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HERBS: Ginger


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Ginger

Ginger

Scientific name

Zingiber officinale

Other names

Zingiberis rhizoma, zingiberaceae, ginger root, shen jiang

Purported uses

  • To stimulate the appetite: Ginger is known to stimulate the flow of saliva and digestive secretions, but no clinical trials have been performed to test this use.
  • To treat colic and reduce gas in the stomach and intestine: Compounds found in ginger are known to calm the contractions of the stomach and intestine, but no clinical trials have been performed to test this use. 
  • To treat diarrhea: Compounds found in ginger are known to calm the contractions of the stomach and intestine, but no clinical trials have been performed to test this use.
  • To relieve symptoms of drug withdrawal: Clinical trials show that ginger can relieve nausea, but no scientific evidence supports its use for any other symptoms of drug withdrawal.
  • To relieve indigestion: Ginger is known to stimulate the flow of saliva and digestive secretions, but no clinical trials have been performed to evaluate this use.
  • To treat nausea and vomiting: Several clinical trials support the use of ginger for short-term treatment of nausea and vomiting associated with pregnancy, motion sickness, and surgical anesthesia.
  • To promote urination: No scientific evidence supports this use. 
  • To treat rheumatoid arthritis and osteoarthritis: The few clinical trials that studied this use have shown some, although not very strong, support.
  • To calm muscle spasms: No scientific evidence supports this use

Adverse reactions

  • Common: Heartburn and dermatitis
  • Toxicity: CNS depression and arrhythmias have occurred following overdose.

Drug interactions

  • Anticoagulants / Antiplatelets: Ginger may increase the risk of bleeding.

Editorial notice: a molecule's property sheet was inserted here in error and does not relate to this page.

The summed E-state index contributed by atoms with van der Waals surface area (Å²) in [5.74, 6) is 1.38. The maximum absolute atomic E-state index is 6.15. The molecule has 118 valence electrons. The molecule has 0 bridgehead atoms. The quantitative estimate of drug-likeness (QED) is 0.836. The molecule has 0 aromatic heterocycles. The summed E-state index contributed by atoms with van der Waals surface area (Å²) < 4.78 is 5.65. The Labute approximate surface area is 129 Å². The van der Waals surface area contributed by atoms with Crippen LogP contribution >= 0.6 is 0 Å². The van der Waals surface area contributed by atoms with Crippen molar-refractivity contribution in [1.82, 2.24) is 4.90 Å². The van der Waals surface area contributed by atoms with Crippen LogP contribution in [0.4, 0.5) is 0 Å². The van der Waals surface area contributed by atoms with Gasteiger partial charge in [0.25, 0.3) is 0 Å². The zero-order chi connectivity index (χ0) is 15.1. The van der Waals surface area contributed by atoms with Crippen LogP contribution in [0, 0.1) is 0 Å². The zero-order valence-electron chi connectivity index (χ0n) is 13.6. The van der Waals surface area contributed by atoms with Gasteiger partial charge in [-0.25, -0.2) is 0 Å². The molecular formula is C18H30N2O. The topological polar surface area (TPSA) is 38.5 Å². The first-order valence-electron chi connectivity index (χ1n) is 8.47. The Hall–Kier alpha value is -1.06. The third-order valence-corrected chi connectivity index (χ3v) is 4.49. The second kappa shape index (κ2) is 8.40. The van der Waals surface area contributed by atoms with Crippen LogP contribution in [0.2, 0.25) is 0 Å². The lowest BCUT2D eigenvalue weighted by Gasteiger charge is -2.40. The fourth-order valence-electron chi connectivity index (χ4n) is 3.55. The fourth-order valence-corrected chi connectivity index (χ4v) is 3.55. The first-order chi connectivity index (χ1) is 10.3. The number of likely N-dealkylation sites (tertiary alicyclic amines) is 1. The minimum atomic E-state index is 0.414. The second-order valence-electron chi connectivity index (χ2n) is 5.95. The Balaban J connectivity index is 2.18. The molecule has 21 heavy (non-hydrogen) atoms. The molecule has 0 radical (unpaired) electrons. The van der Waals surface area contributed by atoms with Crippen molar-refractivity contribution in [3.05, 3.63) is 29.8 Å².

• H2-blockers / Proton pump inhibitors: Ginger may antagonize activity by increasing stomach acid production.
  • Antihypertensives: Ginger may cause additive hypotensive effects.
  • Hypoglycemics / Insulin: Ginger may cause additive reductions in blood glucose.

References

1. Newall, CA et al. Herbal Medicines: A Guide for Health-Care Professional. London: Pharmaceutical Press; 1996.

2. Fetrow CW, et al. Professional’s Handbook of Complementary and Alternative Medicines. Philadelphia: Springhouse; 1999.

3. Bisset NG. Herbal Drugs and Phytopharmaceuticals; a Handbook for Practice on Scientific Basis. Boca Raton: Medpharm Publishers; 1994.

4. Lumb AB. Mechanism of antiemetic effect of ginger. Anaesthesia 1993;48:1118.

5. Srivastava KC. Isolation and effects of some ginger components on platelet aggregation and eicosanoid biosynthesis. Prostaglandins Leukot Med 1986;25:187-98.

6. Lumb AB. Effect of dried ginger on human platelet function. Thromb Haemost 1994;71:110-1.

7. Brinker F. Herb Contraindications and Drug Interactions, 2nd ed. Sandy (OR) Eclectic Med. Publications; 1998.

8. Vutyavanich T, Kraisarin T, Ruangsri R. Ginger for nausea and vomiting in pregnancy: randomized, double-masked, placebo-controlled trial. Obstet Gynecol 2001;97:577-82.

9. Ernst E, Pittler MH. Efficacy of ginger for nausea and vomiting: a systemic review of randomized clinical trials. Br J Anaesth 2000;84:367-71.

10. Schechter JO. Treatment of disequilibrium and nausea in the SRI discontinuation syndrome. J Clin Psychiatry 1998;59:431-2.

11. Kim DS, Kim DS, Oppel MN. Shogaols from Zingiber officinale protect IMR32 human neuroblastoma and normal human umbilical vein endothelial cells from beta-amyloid(25-35) insult. Planta Med 2002;68:375-6.

12. Phillips B, et al. Zingiber officinale (ginger)-- an antiemetic for day case surgery. Anaesthesia 1993;48:715-7.

13. Bone ME, et al. Ginger root—a new antemetic. The effect of ginger on postoperative nausea and vomiting after major gynaecological surgery. Anaesthesia 1990;45:669-71.

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Overview of Herbs | Alfalfa | Aloe Vera | Burdock | Capsaicin | Cascara | Chamomile | Chaparral | Comfrey | Echinacea | Garlic | Ginger | Ginseng (Asian) | Ginseng (American) | Gotu Kola | Hawthorn | Licorice | Ephedra | Milk Thistle | Sassafras | Blue-Green Algae